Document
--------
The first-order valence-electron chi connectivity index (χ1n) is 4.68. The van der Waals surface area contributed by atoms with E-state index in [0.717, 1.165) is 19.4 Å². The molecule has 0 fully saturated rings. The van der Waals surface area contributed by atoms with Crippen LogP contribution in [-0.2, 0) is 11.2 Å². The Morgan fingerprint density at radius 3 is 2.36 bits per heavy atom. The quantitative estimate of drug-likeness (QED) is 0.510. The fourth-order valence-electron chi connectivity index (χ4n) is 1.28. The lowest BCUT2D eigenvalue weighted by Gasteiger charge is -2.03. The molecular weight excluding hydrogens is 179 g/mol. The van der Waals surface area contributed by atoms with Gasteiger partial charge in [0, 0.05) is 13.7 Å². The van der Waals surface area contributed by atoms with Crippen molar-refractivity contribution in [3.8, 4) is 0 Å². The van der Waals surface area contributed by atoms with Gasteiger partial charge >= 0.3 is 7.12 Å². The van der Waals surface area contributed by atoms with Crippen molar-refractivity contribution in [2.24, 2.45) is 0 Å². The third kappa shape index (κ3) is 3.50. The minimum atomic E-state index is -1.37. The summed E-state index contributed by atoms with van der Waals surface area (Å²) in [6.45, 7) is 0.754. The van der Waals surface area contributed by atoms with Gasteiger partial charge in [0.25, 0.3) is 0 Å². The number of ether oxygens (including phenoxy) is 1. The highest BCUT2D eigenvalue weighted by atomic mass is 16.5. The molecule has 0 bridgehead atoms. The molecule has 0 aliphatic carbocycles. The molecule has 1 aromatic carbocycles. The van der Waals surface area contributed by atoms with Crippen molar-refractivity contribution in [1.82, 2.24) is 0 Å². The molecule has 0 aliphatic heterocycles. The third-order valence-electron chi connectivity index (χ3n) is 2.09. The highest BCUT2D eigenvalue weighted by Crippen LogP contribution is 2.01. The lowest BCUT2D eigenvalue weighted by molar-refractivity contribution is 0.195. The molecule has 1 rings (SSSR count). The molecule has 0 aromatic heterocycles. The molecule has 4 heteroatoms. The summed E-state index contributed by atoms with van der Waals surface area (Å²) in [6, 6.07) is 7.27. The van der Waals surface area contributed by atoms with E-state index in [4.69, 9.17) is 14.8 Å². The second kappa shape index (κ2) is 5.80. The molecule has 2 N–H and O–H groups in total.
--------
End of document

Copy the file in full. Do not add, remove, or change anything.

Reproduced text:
The first-order valence-electron chi connectivity index (χ1n) is 4.68. The van der Waals surface area contributed by atoms with E-state index in [0.717, 1.165) is 19.4 Å². The molecule has 0 fully saturated rings. The van der Waals surface area contributed by atoms with Crippen LogP contribution in [-0.2, 0) is 11.2 Å². The Morgan fingerprint density at radius 3 is 2.36 bits per heavy atom. The quantitative estimate of drug-likeness (QED) is 0.510. The fourth-order valence-electron chi connectivity index (χ4n) is 1.28. The lowest BCUT2D eigenvalue weighted by Gasteiger charge is -2.03. The molecular weight excluding hydrogens is 179 g/mol. The van der Waals surface area contributed by atoms with Gasteiger partial charge in [0, 0.05) is 13.7 Å². The van der Waals surface area contributed by atoms with Crippen molar-refractivity contribution in [3.8, 4) is 0 Å². The van der Waals surface area contributed by atoms with Gasteiger partial charge >= 0.3 is 7.12 Å². The van der Waals surface area contributed by atoms with Crippen molar-refractivity contribution in [2.24, 2.45) is 0 Å². The third kappa shape index (κ3) is 3.50. The minimum atomic E-state index is -1.37. The summed E-state index contributed by atoms with van der Waals surface area (Å²) in [6.45, 7) is 0.754. The van der Waals surface area contributed by atoms with Gasteiger partial charge in [0.25, 0.3) is 0 Å². The number of ether oxygens (including phenoxy) is 1. The highest BCUT2D eigenvalue weighted by atomic mass is 16.5. The molecule has 0 bridgehead atoms. The molecule has 0 aliphatic carbocycles. The molecule has 1 aromatic carbocycles. The van der Waals surface area contributed by atoms with Crippen molar-refractivity contribution in [1.82, 2.24) is 0 Å². The molecule has 0 aliphatic heterocycles. The third-order valence-electron chi connectivity index (χ3n) is 2.09. The highest BCUT2D eigenvalue weighted by Crippen LogP contribution is 2.01. The lowest BCUT2D eigenvalue weighted by molar-refractivity contribution is 0.195. The molecule has 1 rings (SSSR count). The molecule has 0 aromatic heterocycles. The molecule has 4 heteroatoms. The summed E-state index contributed by atoms with van der Waals surface area (Å²) in [6, 6.07) is 7.27. The van der Waals surface area contributed by atoms with E-state index in [4.69, 9.17) is 14.8 Å². The second kappa shape index (κ2) is 5.80. The molecule has 2 N–H and O–H groups in total.